The summer solstice is Tuesday: 7 things to know approximately the longest day of the year – VOX


The summer solstice is upon us: Tuesday, June 20, will be the longest day of 2017 for anyone living north of the equator. whether pagan rituals are your thing, this is probably a stout moment for you. whether not, the solstice is still pretty dapper.

Below is a short scientific guide to the longest day of the year (though not, as we’ll see, the longest day in soil’s history — that happened back in 1912).

1) Why enact we fill a summer solstice, besides?

Okay, most people know this one. soil orbits around the sun on a tilted axis (probably because our planet collided with some other massive thing billions of years ago, back when it was still being formed).

So between March and September, soil’s Northern Hemisphere gets more exposure to direct sunlight over the course of a day. The rest of the year, the Southern Hemisphere gets more. It’s the reason for the seasons:


(Tauʻolunga)

In the Northern Hemisphere, “peak” sunlight generally,normally occurs on June 20, 21, or 22 of any given year. That’s the summer solstice. By contrast, the Southern Hemisphere reaches peak sunlight on December 21, 22, or 23 and the north hits peak darkness — that’s our winter solstice.

Technically speaking, the summer solstice occurs when the sun is directly overhead the Tropic of Cancer, or 23.5° north latitude. Like so:


(NASA)

In 2017, this will occur at precisely 12:24 am (Eastern) on the 21st. (But we’ll celebrate on the 20th besides.)

2) How many hours of sunlight will I acquire on Tuesday?

That depends on where you live. The further north you are, the more sunlight you’ll see during the solstice. Alaska-based climatologist Brian Brettschneider created this terrific guide:


On the off chance you live near the Arctic Circle, the sun never really sets during the solstice.

(By contrast, during the winter solstice, Fairbanks only gets approximately three hours of sunlight.)

Here’s another frigid way to imagine the extreme of the summer solstice. In 2013, a resident of Alberta, Canada — several hundred miles south of Fairbanks, but still in a high latitude — took this pinhole camera photograph of the sun’s path throughout the year, and shared it with the astronomy website EarthSky. You can see the dramatic change in the arc of the sun from December to June. (You can easily invent a similar image at domestic. outright you need is a can, photo paper, some tape, and a pin. directions here.)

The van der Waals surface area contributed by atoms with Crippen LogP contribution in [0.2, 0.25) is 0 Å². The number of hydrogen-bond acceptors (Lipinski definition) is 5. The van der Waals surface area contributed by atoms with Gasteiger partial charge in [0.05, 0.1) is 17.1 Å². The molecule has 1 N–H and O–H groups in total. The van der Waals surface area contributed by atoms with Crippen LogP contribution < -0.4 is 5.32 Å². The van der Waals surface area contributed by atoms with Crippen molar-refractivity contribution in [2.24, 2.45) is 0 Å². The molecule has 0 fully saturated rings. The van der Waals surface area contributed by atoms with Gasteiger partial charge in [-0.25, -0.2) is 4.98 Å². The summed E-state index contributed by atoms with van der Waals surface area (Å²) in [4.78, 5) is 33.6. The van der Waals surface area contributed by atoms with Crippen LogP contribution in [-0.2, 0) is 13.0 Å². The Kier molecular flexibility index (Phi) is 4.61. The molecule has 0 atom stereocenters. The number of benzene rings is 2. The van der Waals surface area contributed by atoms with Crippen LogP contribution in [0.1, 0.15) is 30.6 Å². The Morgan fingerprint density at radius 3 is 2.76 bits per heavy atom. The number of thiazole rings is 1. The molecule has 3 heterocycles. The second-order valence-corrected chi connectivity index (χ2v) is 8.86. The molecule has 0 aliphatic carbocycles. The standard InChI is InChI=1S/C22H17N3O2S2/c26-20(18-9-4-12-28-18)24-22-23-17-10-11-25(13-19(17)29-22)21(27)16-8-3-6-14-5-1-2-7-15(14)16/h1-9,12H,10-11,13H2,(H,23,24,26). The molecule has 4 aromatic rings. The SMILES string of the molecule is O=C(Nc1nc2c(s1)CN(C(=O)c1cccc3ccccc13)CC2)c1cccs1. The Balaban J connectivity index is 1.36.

This is a 6 month pinhole photo taken from solstice to solstice, in Medicine Hat, Alberta, Canada. We are one of the sunniest cities in Canada, and this shows it nicely.

Posted by Ian Hennes on Saturday, December 21, 2013

Note that the solstice also gives us the longest twilight of the year, generally,normally approximately 1 to 1.5 additional hours after sunset. (Brettschneider has more charts on that; his entire post is worth your time.)

Side note: This year, the Muslim holy month of Ramadan coincides with the solstice. (Ramadan’s dates vary each year, but in 2017 it runs from May 26 to June 24.) Which makes for a grueling challenge in some places: Muslims are supposed to speedy until sunset during Ramadan, but for those living in Norway, Sweden, or Iceland, daylight can final up to 20 hours. “In these cases,” Vox’s Jennifer Williams explains, “Muslim devout authorities fill decreed that Muslims can either speedy along with the closest Muslim country or speedy along with Mecca, Saudi Arabia.”

3) Is the solstice the latest sunset of the year?

Not necessarily. Just because June 20 is the longest day of the year for the Northern Hemisphere doesn’t mean every location has its earliest dawn or latest sunset on that day.

whether you live in Washington, DC, you missed the earliest dawn — it happened back on June 13. But you can still catch the latest sunset on June 27. whether you like sleeping in, that’s arguably the most exciting day of the summer.

4) What does outright this fill to enact with Stonehenge?

No one really knows why Stonehenge was built some 5,000 years ago (at least I don’t, sorry). But one opportunity is that it was used to sign solstices and equinoxes. That’s because during the summer solstice, the sun rises just over the structure’s Heel Stone and hits the Altar Stone dead center.

Here’s a graphic from NASA imagining what a summer solstice dawn might’ve looked like back when Stonehenge was fully intact:


(NASA)